Unenforceable Rules and Regulations
In late 2011, the South Carolina Court of Appeals handed down a decision denying a homeowners’ association relief based on unenforceable rules and regulations. In Rawlinson Road Homeowners Association, Inc. v. Jackson, 395 S.C. 25, 716 S.E.2d 337 (S.C. App. 2011), the Court of Appeals determined that keeping a boat on a lot in the subdivision - an activity prohibited by the unrecorded rules of the association - was not an activity prohibited by the recorded restrictive covenants.
In this case, the association’s restrictive covenants required lot owners to prevent their lots from becoming “unkempt, unsightly or unclean.” The restrictive covenants also gave the association the power to enact rules and regulations regarding the amenities and the common areas of the subdivision. However, the restrictive covenants did not specifically prohibit the storing of boats on lots, nor did they give the association the power to enact rules and regulations affecting the lots themselves.
Subsequent to the recording of the restrictive covenants, the association adopted a set of rules and regulations prohibiting the parking of boats on lots. The defendant Jackson, who was a boat owner, purchased his lot prior to the imposition of the “no boat” rule. After the rule was passed, the association began imposing fines on Jackson for each week his boat remained on the lot. The fines accumulated over time, and then the association filed a notice of lien on the lot and commenced an action to foreclose the lien and to enforce the rule prohibiting boats.
Jackson counterclaimed against the association, claiming that the rule against boats was unenforceable and that the association did not have the power or authority to impose fines or a lien against his lot. The association then filed a motion for an injunction seeking removal of the boat, and Jackson filed a motion for summary judgment. The trial court granted summary judgment in favor of Jackson on the grounds that (1) the restrictive covenants did not prohibit boats on lots, (2) the restrictive covenants did not give the association the power to impose rules and regulations on lots, and (3) that the restrictive covenants did not give the association the power to impose fines against owners based on their use of their lots.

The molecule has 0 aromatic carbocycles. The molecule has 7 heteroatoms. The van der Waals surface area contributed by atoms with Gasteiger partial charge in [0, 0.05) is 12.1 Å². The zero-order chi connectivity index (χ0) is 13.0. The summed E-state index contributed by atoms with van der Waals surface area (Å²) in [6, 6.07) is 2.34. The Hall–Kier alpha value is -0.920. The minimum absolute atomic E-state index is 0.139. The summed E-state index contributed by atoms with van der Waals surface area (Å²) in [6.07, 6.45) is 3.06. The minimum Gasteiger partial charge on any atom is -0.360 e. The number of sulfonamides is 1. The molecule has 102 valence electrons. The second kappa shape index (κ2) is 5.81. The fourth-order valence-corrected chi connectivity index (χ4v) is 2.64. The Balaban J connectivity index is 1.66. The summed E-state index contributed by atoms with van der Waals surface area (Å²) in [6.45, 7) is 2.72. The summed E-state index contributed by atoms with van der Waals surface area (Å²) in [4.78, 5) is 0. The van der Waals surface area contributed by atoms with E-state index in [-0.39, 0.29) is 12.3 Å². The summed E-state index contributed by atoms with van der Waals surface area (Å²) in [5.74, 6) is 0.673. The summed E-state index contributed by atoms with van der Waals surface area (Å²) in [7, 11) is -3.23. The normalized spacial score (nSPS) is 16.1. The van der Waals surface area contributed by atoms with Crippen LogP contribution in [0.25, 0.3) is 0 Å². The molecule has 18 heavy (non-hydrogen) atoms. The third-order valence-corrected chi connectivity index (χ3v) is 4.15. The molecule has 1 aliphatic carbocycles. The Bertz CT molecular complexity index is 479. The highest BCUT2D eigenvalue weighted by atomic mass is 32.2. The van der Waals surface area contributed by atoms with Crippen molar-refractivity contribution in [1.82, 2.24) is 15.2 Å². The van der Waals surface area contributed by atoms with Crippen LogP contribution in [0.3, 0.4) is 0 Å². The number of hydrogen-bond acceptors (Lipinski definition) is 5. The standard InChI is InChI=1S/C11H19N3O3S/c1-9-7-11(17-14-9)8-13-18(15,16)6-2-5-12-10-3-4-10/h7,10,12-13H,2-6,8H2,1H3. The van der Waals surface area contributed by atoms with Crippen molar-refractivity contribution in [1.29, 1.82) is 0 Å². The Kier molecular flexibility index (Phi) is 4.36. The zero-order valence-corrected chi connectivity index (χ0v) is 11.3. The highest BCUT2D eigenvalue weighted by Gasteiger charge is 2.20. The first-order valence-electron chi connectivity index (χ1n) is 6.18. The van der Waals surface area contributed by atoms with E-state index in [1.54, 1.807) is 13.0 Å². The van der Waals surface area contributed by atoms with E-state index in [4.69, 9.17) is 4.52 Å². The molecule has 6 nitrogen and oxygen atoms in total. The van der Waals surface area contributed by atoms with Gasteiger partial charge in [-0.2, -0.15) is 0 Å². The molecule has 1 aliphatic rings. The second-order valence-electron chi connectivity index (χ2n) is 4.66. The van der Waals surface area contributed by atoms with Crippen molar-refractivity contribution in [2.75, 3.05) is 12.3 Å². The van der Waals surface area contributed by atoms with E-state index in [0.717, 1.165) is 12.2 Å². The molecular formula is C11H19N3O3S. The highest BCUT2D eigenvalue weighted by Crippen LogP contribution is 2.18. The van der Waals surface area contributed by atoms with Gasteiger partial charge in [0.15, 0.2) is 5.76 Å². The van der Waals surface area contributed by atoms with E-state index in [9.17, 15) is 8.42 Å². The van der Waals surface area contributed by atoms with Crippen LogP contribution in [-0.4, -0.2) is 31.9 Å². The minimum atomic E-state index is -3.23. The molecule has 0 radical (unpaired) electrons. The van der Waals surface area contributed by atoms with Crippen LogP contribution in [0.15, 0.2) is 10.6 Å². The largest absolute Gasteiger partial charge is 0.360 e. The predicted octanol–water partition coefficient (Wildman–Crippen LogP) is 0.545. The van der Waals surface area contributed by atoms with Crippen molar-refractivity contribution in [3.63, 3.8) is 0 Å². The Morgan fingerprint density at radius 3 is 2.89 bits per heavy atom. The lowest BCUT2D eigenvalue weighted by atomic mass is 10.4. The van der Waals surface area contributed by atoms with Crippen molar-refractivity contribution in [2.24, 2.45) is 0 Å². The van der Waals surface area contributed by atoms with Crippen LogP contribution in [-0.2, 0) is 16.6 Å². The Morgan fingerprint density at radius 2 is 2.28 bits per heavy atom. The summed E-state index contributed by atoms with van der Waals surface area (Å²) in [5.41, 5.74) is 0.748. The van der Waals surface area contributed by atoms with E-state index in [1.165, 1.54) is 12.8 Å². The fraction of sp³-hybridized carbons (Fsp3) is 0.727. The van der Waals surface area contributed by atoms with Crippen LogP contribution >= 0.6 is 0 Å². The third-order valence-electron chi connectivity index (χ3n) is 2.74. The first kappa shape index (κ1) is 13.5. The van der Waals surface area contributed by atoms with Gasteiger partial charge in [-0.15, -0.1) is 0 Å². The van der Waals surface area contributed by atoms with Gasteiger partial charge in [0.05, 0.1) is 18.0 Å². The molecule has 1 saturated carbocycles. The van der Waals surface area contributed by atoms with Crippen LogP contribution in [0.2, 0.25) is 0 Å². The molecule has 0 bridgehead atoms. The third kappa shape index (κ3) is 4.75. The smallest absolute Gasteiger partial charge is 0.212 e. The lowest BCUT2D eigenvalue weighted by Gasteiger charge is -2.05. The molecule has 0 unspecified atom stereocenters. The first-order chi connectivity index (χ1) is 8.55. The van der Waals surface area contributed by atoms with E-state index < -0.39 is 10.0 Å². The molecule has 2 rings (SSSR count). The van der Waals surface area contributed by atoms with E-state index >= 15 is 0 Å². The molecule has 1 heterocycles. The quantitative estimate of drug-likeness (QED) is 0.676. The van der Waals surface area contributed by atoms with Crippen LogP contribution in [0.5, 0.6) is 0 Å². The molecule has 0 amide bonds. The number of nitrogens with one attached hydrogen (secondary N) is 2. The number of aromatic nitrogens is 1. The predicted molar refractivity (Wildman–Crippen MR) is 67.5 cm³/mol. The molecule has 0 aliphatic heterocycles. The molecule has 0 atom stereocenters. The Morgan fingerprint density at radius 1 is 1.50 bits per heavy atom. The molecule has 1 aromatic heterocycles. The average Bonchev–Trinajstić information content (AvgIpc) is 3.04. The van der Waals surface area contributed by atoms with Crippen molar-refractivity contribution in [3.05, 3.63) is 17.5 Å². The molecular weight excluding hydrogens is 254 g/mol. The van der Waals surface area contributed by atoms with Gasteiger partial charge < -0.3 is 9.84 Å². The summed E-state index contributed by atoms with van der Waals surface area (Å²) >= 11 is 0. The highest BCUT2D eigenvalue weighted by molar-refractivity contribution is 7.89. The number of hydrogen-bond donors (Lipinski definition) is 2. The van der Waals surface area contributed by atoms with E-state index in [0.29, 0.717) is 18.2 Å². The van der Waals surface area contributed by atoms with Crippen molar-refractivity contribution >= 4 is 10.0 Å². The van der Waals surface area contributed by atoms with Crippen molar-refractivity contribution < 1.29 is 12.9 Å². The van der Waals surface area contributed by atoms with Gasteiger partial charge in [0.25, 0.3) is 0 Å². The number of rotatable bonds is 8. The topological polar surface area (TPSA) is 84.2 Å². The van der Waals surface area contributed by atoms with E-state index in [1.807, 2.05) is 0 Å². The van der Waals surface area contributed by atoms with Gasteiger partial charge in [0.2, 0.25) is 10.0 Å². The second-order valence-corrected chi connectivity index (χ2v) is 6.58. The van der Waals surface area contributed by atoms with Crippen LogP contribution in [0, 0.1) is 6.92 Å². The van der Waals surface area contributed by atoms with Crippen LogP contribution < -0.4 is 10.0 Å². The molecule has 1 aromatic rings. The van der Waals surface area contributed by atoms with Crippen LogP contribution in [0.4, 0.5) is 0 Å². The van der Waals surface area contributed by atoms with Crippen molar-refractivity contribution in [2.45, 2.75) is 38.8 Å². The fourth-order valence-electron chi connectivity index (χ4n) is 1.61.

The Court of Appeals upheld the trial court’s grant of summary judgment based on the fact that there were no issues of fact that needed to be decided by a jury. The Court focused on the fact that though the association argued at the motion hearing that the boat made Jackson’s lot “unkempt, unsightly and unclean,” that issue was not properly before the court, because the association did not allege a breach of the restrictive covenants in its complaint, nor did the association file an affidavit in support of their position in response to Jackson’s motion for summary judgment. Instead, the association’s complaint only alleged that Jackson was in violation of the unrecorded rules. The Court held that since the restrictive covenants did not authorize the imposition of additional rules on lots, the unrecorded rules were unenforceable as a matter of law.
This case highlights the importance of clear, precise drafting of restrictive covenants and amendments, and the importance of ensuring that unrecorded rules comply with the authority granted by the restrictive covenants. Community associations should always be very careful and seek legal advice when attempting to create new rules and regulations and also when deciding whether to impose fines or prohibit certain activities.
This blog post is not, and should not be considered, legal advice, and is for general informational purposes only. Always consult an attorney for legal advice regarding specific situations.